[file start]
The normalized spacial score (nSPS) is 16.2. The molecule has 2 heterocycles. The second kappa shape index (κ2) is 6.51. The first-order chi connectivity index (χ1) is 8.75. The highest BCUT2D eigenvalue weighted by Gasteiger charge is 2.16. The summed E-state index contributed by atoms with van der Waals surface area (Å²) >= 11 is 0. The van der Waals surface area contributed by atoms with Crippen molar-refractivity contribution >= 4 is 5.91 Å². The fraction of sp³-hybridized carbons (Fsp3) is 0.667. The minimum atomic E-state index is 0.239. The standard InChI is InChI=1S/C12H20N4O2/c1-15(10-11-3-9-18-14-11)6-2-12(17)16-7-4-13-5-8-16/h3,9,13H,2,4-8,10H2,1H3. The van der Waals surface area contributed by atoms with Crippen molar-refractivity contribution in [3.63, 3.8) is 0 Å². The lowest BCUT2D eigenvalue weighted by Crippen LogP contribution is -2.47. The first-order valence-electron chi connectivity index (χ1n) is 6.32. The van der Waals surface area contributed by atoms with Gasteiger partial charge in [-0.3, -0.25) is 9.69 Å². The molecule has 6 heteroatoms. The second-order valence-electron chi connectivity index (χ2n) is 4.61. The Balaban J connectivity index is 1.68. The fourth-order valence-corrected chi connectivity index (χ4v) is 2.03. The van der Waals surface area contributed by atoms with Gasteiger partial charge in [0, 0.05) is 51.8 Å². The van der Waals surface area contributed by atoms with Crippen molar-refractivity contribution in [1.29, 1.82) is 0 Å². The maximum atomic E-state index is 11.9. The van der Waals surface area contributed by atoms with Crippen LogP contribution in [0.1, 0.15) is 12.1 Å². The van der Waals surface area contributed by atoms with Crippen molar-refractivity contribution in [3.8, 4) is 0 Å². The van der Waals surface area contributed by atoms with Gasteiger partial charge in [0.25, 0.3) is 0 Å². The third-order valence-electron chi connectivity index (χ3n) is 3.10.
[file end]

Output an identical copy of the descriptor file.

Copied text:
The normalized spacial score (nSPS) is 16.2. The molecule has 2 heterocycles. The second kappa shape index (κ2) is 6.51. The first-order chi connectivity index (χ1) is 8.75. The highest BCUT2D eigenvalue weighted by Gasteiger charge is 2.16. The summed E-state index contributed by atoms with van der Waals surface area (Å²) >= 11 is 0. The van der Waals surface area contributed by atoms with Crippen molar-refractivity contribution >= 4 is 5.91 Å². The fraction of sp³-hybridized carbons (Fsp3) is 0.667. The minimum atomic E-state index is 0.239. The standard InChI is InChI=1S/C12H20N4O2/c1-15(10-11-3-9-18-14-11)6-2-12(17)16-7-4-13-5-8-16/h3,9,13H,2,4-8,10H2,1H3. The van der Waals surface area contributed by atoms with Crippen molar-refractivity contribution in [3.63, 3.8) is 0 Å². The lowest BCUT2D eigenvalue weighted by Crippen LogP contribution is -2.47. The first-order valence-electron chi connectivity index (χ1n) is 6.32. The van der Waals surface area contributed by atoms with Gasteiger partial charge in [-0.3, -0.25) is 9.69 Å². The molecule has 6 heteroatoms. The second-order valence-electron chi connectivity index (χ2n) is 4.61. The Balaban J connectivity index is 1.68. The fourth-order valence-corrected chi connectivity index (χ4v) is 2.03. The van der Waals surface area contributed by atoms with Gasteiger partial charge in [0, 0.05) is 51.8 Å². The van der Waals surface area contributed by atoms with Crippen molar-refractivity contribution in [1.29, 1.82) is 0 Å². The maximum atomic E-state index is 11.9. The van der Waals surface area contributed by atoms with Crippen LogP contribution in [0.1, 0.15) is 12.1 Å². The van der Waals surface area contributed by atoms with Crippen molar-refractivity contribution in [3.8, 4) is 0 Å². The van der Waals surface area contributed by atoms with Gasteiger partial charge in [0.25, 0.3) is 0 Å². The third-order valence-electron chi connectivity index (χ3n) is 3.10.